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Is it time for Louisiana to get rid of sobriety checkpoints?

Because Thanksgiving is coming up later this week, law enforcement agencies across Louisiana will be out in full force. Thanksgiving is one of the many holidays associated with a spike in drunk driving rates, and it is common for police to use all resources available to beef up DUI enforcement.

One enforcement method that will likely be in use this week is the sobriety checkpoint. Louisiana is one of 38 states allowing police to conduct checkpoints, which can really slow down traffic because police stop each and every vehicle coming through a given area. In addition to being called inconvenient, there are many other arguments against the use of sobriety checkpoints as well.

Before nearly every major holiday, readers of newspapers around the country are likely to come across an opinion piece written by a woman named Sarah Longwell. She is the managing director of the American Beverage Institute, a restaurant industry lobbying group. On behalf of her organization, Ms. Longwell has consistently argued against the continuation of sobriety checkpoints and called for increased “roving patrols” instead.

So what’s wrong with checkpoints? For one thing, they are not very effective. Longwell cites statistics from around the country showing that on a given night, only 1 to 2 percent of drivers who pass through a checkpoint get arrested for drunk or drugged driving. In one recent case, only five drivers were arrested out of 1,700 vehicles that passed through.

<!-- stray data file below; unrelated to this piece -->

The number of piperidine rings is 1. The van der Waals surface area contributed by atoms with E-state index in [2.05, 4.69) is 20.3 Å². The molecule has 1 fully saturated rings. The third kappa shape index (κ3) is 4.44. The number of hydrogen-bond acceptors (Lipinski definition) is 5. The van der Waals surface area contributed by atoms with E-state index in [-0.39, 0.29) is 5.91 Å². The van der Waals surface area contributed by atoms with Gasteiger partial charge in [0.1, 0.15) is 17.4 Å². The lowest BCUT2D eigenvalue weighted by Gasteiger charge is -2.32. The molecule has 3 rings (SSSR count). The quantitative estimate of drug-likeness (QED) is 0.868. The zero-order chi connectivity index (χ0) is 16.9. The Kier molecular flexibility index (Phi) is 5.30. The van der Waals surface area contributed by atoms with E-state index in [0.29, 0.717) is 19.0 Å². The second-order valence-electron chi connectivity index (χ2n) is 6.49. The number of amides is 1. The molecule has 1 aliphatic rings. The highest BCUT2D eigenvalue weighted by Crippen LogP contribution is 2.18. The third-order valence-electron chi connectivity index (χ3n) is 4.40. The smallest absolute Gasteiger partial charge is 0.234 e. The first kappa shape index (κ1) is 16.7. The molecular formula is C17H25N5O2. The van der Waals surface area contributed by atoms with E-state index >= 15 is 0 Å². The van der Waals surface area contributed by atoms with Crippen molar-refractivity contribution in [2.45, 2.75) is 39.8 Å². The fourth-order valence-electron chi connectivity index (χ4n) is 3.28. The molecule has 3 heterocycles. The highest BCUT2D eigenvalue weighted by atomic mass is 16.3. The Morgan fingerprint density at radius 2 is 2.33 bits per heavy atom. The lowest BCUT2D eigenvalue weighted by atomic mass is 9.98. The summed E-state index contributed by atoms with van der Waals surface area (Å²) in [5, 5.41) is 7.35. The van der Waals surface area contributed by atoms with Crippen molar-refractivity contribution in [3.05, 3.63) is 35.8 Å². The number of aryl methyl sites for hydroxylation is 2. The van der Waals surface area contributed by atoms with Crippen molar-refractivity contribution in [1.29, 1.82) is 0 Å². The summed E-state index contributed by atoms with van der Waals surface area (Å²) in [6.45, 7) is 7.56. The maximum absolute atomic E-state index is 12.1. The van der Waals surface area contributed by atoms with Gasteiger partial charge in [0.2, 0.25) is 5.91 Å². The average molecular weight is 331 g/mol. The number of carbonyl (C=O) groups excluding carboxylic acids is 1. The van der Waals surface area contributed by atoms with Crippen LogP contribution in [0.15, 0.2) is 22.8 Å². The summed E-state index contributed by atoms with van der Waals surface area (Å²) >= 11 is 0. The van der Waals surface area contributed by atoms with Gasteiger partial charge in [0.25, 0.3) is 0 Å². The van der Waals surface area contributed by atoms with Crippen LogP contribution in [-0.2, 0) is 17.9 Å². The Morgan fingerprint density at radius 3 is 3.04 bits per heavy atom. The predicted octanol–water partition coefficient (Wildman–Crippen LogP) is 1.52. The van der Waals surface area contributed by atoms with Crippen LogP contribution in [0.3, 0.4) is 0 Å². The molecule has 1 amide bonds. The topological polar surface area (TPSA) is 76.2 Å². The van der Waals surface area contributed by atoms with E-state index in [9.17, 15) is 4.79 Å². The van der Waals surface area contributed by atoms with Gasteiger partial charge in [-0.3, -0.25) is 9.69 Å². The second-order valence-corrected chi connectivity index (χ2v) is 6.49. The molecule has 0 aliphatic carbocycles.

Checkpoints are also easy to avoid, because they are often advertised in advance and are easy to see from some distance away. They are also expensive, costing between $8,000 and $10,000 each.

The fact that they are both expensive and inefficient makes them difficult to justify. But on top of this, many critics believe that sobriety checkpoints serve more to inconvenience law-abiding drivers than they do to catch drunk drivers. If you know you’ll be driving through a checkpoint on the way home from dinner, for instance, you might avoid having the one beer or glass of wine you would otherwise have.

The alternative or supplement to checkpoints is roving patrols. This is simply more officers out patrolling the streets and conducting traffic stops based on observed behaviors or infractions.

Ms. Longwell’s opinion pieces may serve her industry agenda, but she nonetheless makes good points. Perhaps it’s time for Louisiana to consider doing away with sobriety checkpoints.

Source: Al.com, “Ditch sobriety checkpoints this Thanksgiving, use roving patrols instead: guest opinion,” Sarah Longwell, Nov. 25, 2014

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Meet Attorney Guillory

Attorney Joshua S. Guillory was born in Alexandria, Louisiana. Upon graduating high school from Alexandria Senior High, he enrolled in classes at the University of Louisiana at Lafayette where he earned his Bachelor of Science degree. Josh was a member of Mu Kappa Tau, a national honor society for marketing majors, while attending... Read More

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